Friday, July 8, 2016

Three Favourite Party Recipes

A houseful of hungry students is a great way to test recipes.  After all the crumbs were cleared, I was asked how to make some of the dishes, so I am putting down three recipes which work well for large and small gatherings (they can be scaled up or down with ease).  They can be made in advance or partially made and assembled without too much trouble.  They are adapted from original recipes, which I mention along with each recipe.

Khaukswe (Burmese Noodles)

The original recipe, from 'Cook And Entertain The Burmese Way', by Mi Mi Khaing, has chicken in it.  I prefer this version of the broth, which is vegetarian and lighter.  Various cooked meats and vegetables can be used for the topping.  I also prefer this original Burmese recipe to the variants that are generally found in Indian cookbooks.

Ingredients (for 20 cups of soup):

2 coconuts, extract 3 cups coconut milk from each (to extract coconut milk, mix one and a half cups of warm water mixed with one shredded coconut, leave for a few minutes and strain the milk to get the first extract.  Repeat with another one and a half cups of warm water for the second extract.  Keep the first and second extracts separate) OR 6 cups canned unsweetened coconut milk

2/3 cup gram flour (besan) mixed into a smooth paste with 1 cup of water

13 to 14 cups water

1 cup ground or finely grated onion

1/4 cup finely chopped garlic

oil as required (1/4 - 1/3 cup)

1/2 teaspoon turmeric (haldi) powder

salt to taste


Heat the oil in a large pan (25 cup capacity).  When it is hot, add the onions and garlic.  Lightly fry them until the raw smell goes away, but do not let them brown.  Gradually, add the water, gram flour paste and turmeric.  Let it come to boil, stirring well periodically so it does not get lumpy.  Add the thin coconut milk (second extract) and simmer for a few minutes.  Add the thick coconut milk (first extract) and salt to taste.  Bring it to a boil, then remove from heat.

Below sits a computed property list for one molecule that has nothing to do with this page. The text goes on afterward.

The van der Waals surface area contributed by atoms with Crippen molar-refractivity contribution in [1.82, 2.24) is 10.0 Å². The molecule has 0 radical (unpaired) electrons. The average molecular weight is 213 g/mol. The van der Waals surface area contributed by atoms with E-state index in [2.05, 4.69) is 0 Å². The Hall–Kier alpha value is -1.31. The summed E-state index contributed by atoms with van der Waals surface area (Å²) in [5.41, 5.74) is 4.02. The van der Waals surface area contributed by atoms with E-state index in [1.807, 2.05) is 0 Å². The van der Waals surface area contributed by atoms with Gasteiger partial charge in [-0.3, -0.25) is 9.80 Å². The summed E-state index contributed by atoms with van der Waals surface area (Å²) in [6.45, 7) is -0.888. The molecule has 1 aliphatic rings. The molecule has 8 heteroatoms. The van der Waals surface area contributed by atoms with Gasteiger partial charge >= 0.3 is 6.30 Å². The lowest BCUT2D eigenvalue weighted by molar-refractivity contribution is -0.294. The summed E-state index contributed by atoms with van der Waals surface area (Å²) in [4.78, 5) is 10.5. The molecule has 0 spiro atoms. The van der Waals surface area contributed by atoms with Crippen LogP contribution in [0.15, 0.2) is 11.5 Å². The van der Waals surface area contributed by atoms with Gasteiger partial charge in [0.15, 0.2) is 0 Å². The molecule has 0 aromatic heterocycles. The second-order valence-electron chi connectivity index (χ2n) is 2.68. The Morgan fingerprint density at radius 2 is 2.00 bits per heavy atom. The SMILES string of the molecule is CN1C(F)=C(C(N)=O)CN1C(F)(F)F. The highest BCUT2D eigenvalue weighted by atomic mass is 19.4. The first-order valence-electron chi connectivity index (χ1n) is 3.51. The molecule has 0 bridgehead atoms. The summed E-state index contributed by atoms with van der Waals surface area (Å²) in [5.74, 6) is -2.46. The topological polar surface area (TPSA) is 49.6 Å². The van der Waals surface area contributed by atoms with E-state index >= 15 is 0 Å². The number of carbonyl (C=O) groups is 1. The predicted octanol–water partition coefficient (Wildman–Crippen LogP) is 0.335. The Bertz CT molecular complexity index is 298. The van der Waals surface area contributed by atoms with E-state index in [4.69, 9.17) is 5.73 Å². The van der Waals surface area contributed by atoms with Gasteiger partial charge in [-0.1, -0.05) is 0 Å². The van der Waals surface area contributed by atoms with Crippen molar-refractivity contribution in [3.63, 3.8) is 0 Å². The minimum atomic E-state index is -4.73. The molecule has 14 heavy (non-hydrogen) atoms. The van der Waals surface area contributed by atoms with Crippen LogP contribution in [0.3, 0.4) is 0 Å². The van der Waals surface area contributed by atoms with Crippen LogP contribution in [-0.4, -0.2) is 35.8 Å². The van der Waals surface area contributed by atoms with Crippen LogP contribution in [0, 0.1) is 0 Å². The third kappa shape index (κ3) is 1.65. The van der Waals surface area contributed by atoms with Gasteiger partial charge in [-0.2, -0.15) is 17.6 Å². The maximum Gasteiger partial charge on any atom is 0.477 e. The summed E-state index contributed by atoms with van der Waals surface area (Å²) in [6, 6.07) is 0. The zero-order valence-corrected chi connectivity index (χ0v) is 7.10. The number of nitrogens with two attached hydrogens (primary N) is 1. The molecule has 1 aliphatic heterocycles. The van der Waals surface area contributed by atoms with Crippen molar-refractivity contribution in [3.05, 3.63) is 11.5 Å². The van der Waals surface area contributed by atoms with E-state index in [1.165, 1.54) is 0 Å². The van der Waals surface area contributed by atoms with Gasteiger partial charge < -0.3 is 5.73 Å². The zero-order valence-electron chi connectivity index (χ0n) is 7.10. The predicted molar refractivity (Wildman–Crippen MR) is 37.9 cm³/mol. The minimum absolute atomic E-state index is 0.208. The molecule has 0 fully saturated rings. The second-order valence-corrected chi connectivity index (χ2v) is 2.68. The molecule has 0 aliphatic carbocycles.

Any of the following (one or more can be kept in little bowls)

a) Finely chopped boiled eggs, prawns, boiled chicken, lightly fried mushrooms.

Finely chopped spring onions, coriander (dhania) leaves, basil leaves, thinly sliced and fried onions, fried chopped garlic, fried and pounded red chillies.

b) Boiled rice noodles or wheat noodles

c) Slivers of lime

To assemble:

Place a helping of noodles in a bowl, ladle the hot soup over them.  Let people choose their toppings.

Note: For the chicken version, use a rich chicken stock instead of water and add 2 tablespoons fish sauce along with the thick coconut milk at the end.

Yakhni (A Kashmiri recipe - mutton cooked in milk)

This is adapted from the book Zaika, by Sonya Atal Sapru


1 kg. mutton (cut in small pieces, I usually use a shoulder along with a part of the back or along with some boneless meat)

Oil as required (I used about 2 tablespoons in a crock pot or slow cooker, but in a regular pan or pressure cooker, you may need more, the original recipes calls for 6 tablespoons)

1 litre of milk

1 and 1/2 teaspoons dry ginger powder

8-10 small green cardamoms

3 teaspoons fennel seeds, powdered

4 bay leaves

8 dry red chillies (I omitted these)

a pinch of saffron

salt to taste